Since Crown NA is an extension of the Dodge factory, the MOPAR/Setina push bumper is the first push bumper to be fully compliant with two important Federal Motor Vehicle Safety Standards (FMVSS). Automakers must comply with these. No aftermarket manufacturer even tests for FMVSS compliance. In fact, all of the Whelen, Havis and Setina upfit parts installed by Crown NA have been crash tested for FMVSS 208 compliance.

For the push bumper, the first FMVSS standard involves crashworthiness and airbag compatibility. Does mounting a push bumper on the front of a police vehicle affect the airbag deployment signal? Yes, according Chrysler crash testing involving both vehicles and crash sleds. Does it raise the speed required? Lower the deployment speed?

As it turns out, the aftermarket addition of a push bumper deployed the multi-stage airbag at the wrong level. It deployed with too much force. Chrysler used the crash test information to develop the MOPAR/Setina push bumper and mounting in a way to work with the airbag deployment sensors.

The FMVSS 108 standard involves off-axis visibility of the vehicle’s lights with the push bumper mounted. Per FMVSS, the turn signals have to be seen at a 45-degree angle inward and an 85-degree angle outward. Some push bumpers installed on some vehicles do not meet the FMVSS 108 lighting spec. The MOPAR/Setina push bumper on the Charger Pursuit does.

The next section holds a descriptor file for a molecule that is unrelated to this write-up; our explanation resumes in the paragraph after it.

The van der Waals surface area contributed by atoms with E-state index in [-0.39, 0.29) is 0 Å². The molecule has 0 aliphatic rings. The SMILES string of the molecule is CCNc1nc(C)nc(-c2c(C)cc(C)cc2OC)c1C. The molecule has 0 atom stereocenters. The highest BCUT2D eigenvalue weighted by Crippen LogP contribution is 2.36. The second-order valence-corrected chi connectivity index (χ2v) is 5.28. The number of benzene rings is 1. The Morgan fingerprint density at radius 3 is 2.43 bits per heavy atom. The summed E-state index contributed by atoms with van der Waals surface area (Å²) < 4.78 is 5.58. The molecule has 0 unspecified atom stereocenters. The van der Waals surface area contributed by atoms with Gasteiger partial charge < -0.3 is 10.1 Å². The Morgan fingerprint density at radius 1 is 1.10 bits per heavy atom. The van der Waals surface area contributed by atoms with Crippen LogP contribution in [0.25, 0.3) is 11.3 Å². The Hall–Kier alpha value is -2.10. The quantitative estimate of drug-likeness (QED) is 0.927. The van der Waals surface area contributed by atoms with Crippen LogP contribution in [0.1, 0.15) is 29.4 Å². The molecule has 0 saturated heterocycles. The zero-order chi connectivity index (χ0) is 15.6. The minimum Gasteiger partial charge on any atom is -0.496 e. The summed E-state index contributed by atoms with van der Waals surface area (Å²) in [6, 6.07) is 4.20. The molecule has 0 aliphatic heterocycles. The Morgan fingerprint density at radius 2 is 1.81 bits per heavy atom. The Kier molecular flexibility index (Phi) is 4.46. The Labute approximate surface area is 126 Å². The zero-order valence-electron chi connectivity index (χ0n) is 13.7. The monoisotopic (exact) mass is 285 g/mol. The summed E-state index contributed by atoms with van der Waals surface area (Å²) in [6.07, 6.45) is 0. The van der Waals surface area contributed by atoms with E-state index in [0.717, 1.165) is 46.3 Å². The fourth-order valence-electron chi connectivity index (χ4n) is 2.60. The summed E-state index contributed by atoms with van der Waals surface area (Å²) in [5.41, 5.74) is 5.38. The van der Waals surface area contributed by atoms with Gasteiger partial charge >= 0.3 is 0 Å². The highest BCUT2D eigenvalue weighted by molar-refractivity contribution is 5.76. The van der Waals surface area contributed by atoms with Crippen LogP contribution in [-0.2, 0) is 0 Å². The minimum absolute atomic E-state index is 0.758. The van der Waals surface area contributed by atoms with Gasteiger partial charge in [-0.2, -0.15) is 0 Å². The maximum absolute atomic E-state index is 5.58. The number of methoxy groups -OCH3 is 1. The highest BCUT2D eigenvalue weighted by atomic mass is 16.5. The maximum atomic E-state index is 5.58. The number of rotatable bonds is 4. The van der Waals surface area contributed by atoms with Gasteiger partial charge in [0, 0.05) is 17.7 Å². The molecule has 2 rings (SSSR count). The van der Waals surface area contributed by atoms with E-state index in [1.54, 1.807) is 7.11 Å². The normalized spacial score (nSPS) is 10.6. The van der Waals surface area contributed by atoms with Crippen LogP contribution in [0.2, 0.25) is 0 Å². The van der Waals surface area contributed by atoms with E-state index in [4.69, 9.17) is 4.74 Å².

For departments running a full-size spare, a must-have Crown NA upfit item is the flat-mounted spare tire. Instead of the angle-mounted OE full-size spare, the MOPAR brackets upfit by Crown NA mount it out of the way, under the package tray. This is regardless of whether or not a sliding trunk tray is upfitted to the Charger. This is the “only” practical way to actually carry a full-size spare. 

 

Surprise Keynote Speaker

One of the most obvious signs that Chrysler is committed to fleet sales was the unexpected appearance and address by Sergio Marchionne, the CEO of Chrysler-FIAT worldwide. “Product is at the heart of what we do.” Proof of that comment is the introduction of 16 new or significantly restyled vehicles in the 19 months since their Chapter 11. That is 75 percent of their portfolio.